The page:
Sunday, 2 December 2012

Missing a sitter

There's an interesting debate going on in this post over at Witterings from Witney.  The main thrust of David's post and that of other bloggers is that whilst UKIP are making a big thing of their achievement in the Rotherham by-election there's a big question of whether it is anything like the crowning achievement it's being painted as.  As both WfW and EUReferendum observe, UKIP have effectively (to use a football parallel) missed a sitter in front of an open goal. Officially they've come second in the race but if we include what Helen over at Your Freedom and Ours calls the sod off party, they came third.

I'm inclined to agree with their analysis if you take a cold hard look at it.  They were handed virtually every advantage they're going to get in a bid for a seat.  An election forced by an MP standing down in disgrace,   their biggest threats about as popular as a fart in a space suit and some timely publicity that put UKIP on the front page of most national newspapers.  Any political strategist worth his salt would probably have been considered this the pot of gold at the end of the rainbow. Furthermore given what we subsequently learned was another paltry turnout all of those advantages should have been magnified and as such more people should be asking the questions of UKIP than just Witterings from Witney, EUReferendum and other bloggers.  The mainstream media should ask why they keep coming up short.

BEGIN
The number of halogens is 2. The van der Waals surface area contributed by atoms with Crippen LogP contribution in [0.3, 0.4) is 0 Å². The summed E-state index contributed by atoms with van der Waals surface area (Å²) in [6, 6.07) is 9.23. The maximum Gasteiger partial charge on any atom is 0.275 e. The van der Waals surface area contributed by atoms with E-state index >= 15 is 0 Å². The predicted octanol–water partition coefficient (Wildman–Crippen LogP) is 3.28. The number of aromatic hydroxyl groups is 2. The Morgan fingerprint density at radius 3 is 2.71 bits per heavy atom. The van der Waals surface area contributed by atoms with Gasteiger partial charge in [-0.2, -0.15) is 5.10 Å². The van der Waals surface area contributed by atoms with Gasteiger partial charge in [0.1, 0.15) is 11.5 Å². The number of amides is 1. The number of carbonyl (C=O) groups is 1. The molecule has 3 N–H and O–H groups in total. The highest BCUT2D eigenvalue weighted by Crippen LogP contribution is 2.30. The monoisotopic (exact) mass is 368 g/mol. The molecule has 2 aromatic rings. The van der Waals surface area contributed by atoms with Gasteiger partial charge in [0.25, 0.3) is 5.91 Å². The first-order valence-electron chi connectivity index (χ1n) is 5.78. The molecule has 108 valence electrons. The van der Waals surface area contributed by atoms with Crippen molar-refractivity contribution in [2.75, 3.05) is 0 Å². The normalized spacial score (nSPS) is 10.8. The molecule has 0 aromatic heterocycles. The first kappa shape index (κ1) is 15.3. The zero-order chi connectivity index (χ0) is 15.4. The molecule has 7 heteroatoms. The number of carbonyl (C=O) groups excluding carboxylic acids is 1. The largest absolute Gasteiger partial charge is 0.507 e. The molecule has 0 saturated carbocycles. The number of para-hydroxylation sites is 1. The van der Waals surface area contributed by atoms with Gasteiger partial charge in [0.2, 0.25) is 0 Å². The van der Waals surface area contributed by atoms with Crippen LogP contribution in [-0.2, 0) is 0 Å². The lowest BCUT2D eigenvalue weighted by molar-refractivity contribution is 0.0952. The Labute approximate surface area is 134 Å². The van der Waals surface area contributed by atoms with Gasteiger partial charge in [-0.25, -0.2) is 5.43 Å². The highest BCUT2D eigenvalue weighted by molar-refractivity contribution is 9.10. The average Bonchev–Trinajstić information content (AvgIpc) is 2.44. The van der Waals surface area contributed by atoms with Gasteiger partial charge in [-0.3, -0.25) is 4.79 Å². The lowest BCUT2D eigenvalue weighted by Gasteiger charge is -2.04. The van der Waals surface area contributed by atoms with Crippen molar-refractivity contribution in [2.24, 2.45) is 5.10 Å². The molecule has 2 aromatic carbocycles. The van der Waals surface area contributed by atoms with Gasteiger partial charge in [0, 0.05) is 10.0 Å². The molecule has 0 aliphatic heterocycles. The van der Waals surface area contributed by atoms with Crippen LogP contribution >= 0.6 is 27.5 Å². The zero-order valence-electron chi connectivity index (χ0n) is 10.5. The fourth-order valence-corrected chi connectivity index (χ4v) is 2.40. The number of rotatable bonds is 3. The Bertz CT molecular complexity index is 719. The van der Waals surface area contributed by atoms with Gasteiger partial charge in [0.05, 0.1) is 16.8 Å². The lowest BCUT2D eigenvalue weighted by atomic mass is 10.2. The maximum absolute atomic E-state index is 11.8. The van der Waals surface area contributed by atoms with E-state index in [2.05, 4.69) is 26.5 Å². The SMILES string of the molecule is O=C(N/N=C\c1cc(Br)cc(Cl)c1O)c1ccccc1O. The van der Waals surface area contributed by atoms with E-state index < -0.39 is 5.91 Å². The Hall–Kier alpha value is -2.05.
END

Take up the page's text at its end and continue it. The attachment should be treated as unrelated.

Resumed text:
I don't plan on dwelling on it, but in short it should have been better and if they genuinely have ambition (either with or without Farage) someone needs to wake up and smell the coffee.  The political landscape right now is about as fertile as Kansas for making headway from an organised UKIP. What's more although there are agendas progressing such as the Harrogate Agenda (HA), there is a need for a new force such as UKIP in the political arena even if it's just to show the electorate that something has changed and that the other three donkeys in the derby should be on notice.  It needs something of that nature just to get the people of Britain looking around at options such as HA and giving them serious thought as to what's wrong with what we have now and what should be done about it